IL-10 Suppression of NK/DC Crosstalk Leads to Poor Priming of MCMV-Specific CD4 T Cells and Prolonged MCMV Persistence

S Mandaric, SM Walton, T Rulicke, K Richter, Mathilde Girard Madoux, Björn Clausen, A Zurunic, M Kamanaka, RA Flavell, S Jonjic, A Oxenius

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IL-10 is an anti-inflammatory cytokine that regulates the extent of host immunity to infection by exerting suppressive effects on different cell types. Herpes viruses induce IL-10 to modulate the virus-host balance towards their own benefit, resulting in prolonged virus persistence. To define the cellular and molecular players involved in IL-10 modulation of herpes virus-specific immunity, we studied mouse cytomegalovirus (MCMV) infection. Here we demonstrate that IL-10 specifically curtails the MCMV-specific CD4 T cell response by suppressing the bidirectional crosstalk between NK cells and myeloid dendritic cells (DCs). In absence of IL-10, NK cells licensed DCs to effectively prime MCMV-specific CD4 T cells and we defined the proinflammatory cytokines IL-12, IFN-gamma and TNF-alpha as well as NK cell activating receptors NKG2D and NCR-1 to regulate this bidirectional NK/DC interplay. Consequently, markedly enhanced priming of MCMV-specific CD4 T cells in Il10(-/-) mice led to faster control of lytic viral replication, but this came at the expense of TNF-alpha mediated immunopathology. Taken together, our data show that early induction of IL-10 during MCMV infection critically regulates the strength of the innate-adaptive immune cell crosstalk, thereby impacting beneficially on the ensuing virus-host balance for both the virus and the host.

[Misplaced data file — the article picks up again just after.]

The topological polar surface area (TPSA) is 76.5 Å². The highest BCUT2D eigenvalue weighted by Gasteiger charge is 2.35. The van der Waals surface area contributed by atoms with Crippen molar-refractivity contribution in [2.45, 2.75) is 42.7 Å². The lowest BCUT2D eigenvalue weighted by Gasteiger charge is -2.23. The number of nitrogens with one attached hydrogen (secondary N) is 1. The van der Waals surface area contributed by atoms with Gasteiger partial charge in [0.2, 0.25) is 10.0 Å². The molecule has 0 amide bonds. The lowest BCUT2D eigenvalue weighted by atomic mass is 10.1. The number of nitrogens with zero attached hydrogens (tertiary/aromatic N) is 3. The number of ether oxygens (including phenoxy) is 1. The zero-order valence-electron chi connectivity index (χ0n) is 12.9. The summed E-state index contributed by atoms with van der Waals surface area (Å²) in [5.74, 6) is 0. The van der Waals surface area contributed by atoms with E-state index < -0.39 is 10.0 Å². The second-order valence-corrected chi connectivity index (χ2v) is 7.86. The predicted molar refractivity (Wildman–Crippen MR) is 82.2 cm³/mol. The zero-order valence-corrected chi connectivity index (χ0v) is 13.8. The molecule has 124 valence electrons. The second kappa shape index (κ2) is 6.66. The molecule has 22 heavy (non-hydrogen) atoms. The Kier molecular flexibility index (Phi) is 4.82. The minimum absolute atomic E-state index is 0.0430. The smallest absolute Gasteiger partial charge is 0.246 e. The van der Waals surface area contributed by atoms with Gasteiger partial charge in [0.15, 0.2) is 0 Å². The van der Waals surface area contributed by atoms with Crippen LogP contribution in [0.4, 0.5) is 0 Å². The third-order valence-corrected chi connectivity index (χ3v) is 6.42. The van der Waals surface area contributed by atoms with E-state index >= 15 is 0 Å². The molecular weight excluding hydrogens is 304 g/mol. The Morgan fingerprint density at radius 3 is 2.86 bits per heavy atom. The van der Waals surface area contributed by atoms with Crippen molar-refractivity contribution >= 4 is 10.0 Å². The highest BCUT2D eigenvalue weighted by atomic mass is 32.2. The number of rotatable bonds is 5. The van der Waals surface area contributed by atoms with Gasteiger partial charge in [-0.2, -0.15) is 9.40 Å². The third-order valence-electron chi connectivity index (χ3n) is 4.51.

Original languageUndefined/Unknown
JournalPLoS Pathogens (print)
Issue number8
Publication statusPublished - 2012

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